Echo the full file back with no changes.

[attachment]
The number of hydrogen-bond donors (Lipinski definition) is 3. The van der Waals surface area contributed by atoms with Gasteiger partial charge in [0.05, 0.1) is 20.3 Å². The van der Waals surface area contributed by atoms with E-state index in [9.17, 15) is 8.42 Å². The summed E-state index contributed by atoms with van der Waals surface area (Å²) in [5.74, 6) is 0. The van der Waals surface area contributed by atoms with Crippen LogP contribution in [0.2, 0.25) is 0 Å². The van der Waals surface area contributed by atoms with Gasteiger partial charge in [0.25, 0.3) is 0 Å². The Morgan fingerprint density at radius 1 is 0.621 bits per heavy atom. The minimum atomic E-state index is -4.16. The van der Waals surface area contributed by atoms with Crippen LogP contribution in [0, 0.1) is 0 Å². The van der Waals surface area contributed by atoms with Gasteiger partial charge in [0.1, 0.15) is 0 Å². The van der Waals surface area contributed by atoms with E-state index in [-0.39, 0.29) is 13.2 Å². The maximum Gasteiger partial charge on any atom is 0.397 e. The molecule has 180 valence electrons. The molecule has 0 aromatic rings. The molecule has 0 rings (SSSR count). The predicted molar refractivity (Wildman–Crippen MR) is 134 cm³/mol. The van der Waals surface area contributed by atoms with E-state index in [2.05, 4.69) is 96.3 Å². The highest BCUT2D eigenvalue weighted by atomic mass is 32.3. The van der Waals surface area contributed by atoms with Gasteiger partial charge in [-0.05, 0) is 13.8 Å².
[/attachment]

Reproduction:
The number of hydrogen-bond donors (Lipinski definition) is 3. The van der Waals surface area contributed by atoms with Gasteiger partial charge in [0.05, 0.1) is 20.3 Å². The van der Waals surface area contributed by atoms with E-state index in [9.17, 15) is 8.42 Å². The summed E-state index contributed by atoms with van der Waals surface area (Å²) in [5.74, 6) is 0. The van der Waals surface area contributed by atoms with Crippen LogP contribution in [0.2, 0.25) is 0 Å². The van der Waals surface area contributed by atoms with Gasteiger partial charge in [0.25, 0.3) is 0 Å². The Morgan fingerprint density at radius 1 is 0.621 bits per heavy atom. The minimum atomic E-state index is -4.16. The van der Waals surface area contributed by atoms with Crippen LogP contribution in [0, 0.1) is 0 Å². The van der Waals surface area contributed by atoms with Gasteiger partial charge in [0.1, 0.15) is 0 Å². The van der Waals surface area contributed by atoms with E-state index in [-0.39, 0.29) is 13.2 Å². The maximum Gasteiger partial charge on any atom is 0.397 e. The molecule has 180 valence electrons. The molecule has 0 aromatic rings. The molecule has 0 rings (SSSR count). The predicted molar refractivity (Wildman–Crippen MR) is 134 cm³/mol. The van der Waals surface area contributed by atoms with E-state index in [2.05, 4.69) is 96.3 Å². The highest BCUT2D eigenvalue weighted by atomic mass is 32.3. The van der Waals surface area contributed by atoms with Gasteiger partial charge in [-0.05, 0) is 13.8 Å².